Combat Elder Abuse – Be Ever Vigilant

May 10th, 2012

With advances in health care, preventive medicine, and science, our nation’s population is becoming older with longevity rates  increasing with time.  Even though we can live longer, our state of health is not always maintained and our families, now more than ever, have to contend with relatives who are financially, mentally and physically unable to care for themselves.  The Commonwealth of Pennsylvania has the third highest percentage of elderly residents in the United States with nearly 2 million residents over the age of 65.  In fact, those Pennsylvanians who are 85 or older is the fastest growing segment in Pennsylvania.  As one would expect, with the increase in the number of elderly comes a rise in their abuse and exploitation.  Senior citizens are not only favored targets for consumer fraud including identity theft, charities, telemarketing and sweepstakes fraud, but frail and care dependent elderly are often susceptible to other forms of abuse, including physical and mental abuse, financial exploitation and neglect.  To protect our loved ones who may not be in the position to help themselves, we offer the following tips:

•           Be attentive to an elderly person’s physical well-being.  Look for any abrasions, bruises, fractures, burns or any other injury – these may be signs of physical abuse.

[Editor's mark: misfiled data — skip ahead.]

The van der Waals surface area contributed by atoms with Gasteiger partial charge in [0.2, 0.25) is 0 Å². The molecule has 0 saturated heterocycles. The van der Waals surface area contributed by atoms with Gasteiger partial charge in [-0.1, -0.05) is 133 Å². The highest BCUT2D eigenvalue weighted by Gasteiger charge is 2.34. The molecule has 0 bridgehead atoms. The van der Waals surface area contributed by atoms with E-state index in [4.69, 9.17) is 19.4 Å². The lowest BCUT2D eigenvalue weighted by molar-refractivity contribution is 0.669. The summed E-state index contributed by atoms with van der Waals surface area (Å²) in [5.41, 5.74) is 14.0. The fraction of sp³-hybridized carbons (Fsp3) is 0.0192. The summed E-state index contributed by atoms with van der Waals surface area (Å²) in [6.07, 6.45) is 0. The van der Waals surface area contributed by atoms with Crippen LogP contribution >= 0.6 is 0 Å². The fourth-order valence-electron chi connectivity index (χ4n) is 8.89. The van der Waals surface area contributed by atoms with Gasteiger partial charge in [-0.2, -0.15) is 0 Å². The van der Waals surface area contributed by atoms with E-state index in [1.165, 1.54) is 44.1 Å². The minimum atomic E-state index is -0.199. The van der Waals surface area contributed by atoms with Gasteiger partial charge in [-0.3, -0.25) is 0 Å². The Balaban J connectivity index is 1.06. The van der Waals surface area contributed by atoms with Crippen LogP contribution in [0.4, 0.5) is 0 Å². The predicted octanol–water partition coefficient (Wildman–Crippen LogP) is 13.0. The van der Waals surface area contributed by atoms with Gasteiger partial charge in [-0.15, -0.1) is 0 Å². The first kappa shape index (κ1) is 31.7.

•           Look for signs of psychological abuse such as threats, intimidation or humiliation.  Signs may include low self-esteem, withdrawal, extreme changes in mood, suicidal behavior, confusion or disorientation.


•           Be watchful of signs of neglect, such as poor hygiene, malnutrition, improper medication, or soiled clothing.


•           Look for an unusual or large bank account withdrawal.  This may be a sign that someone is exploiting the elderly person’s financial resources.


•           Keep an eye out for the common signs that they may be falling prey to a scam, such as frequent calls from telemarketers, shoddy home improvement work, numerous product purchases or ongoing charitable or religious donations.  The loss of what may seem a minimal amount of money to someone with an average income may result in an elderly person having to go without food, medication or possibly his or her home.


•           Talk about their daily activities and contacts to ensure that nothing unusual is occurring or being concealed.  

The Pennsylvania Attorney General’s office has a special unit to respond to elder abuse.  If you have any reason to suspect that an elderly person may be victimized in any way, call the Pennsylvania toll free Elder Abuse Hotline at 1-866-623-2137, or email at [email protected]  In addition, private lawsuits to combat fraud and compensate for pain and suffering is another way to provide redress to victims of abuse.  Our parents and grandparents gave so much to help and protect us when we needed them.  We must do what we can to help and protect them now that they need us.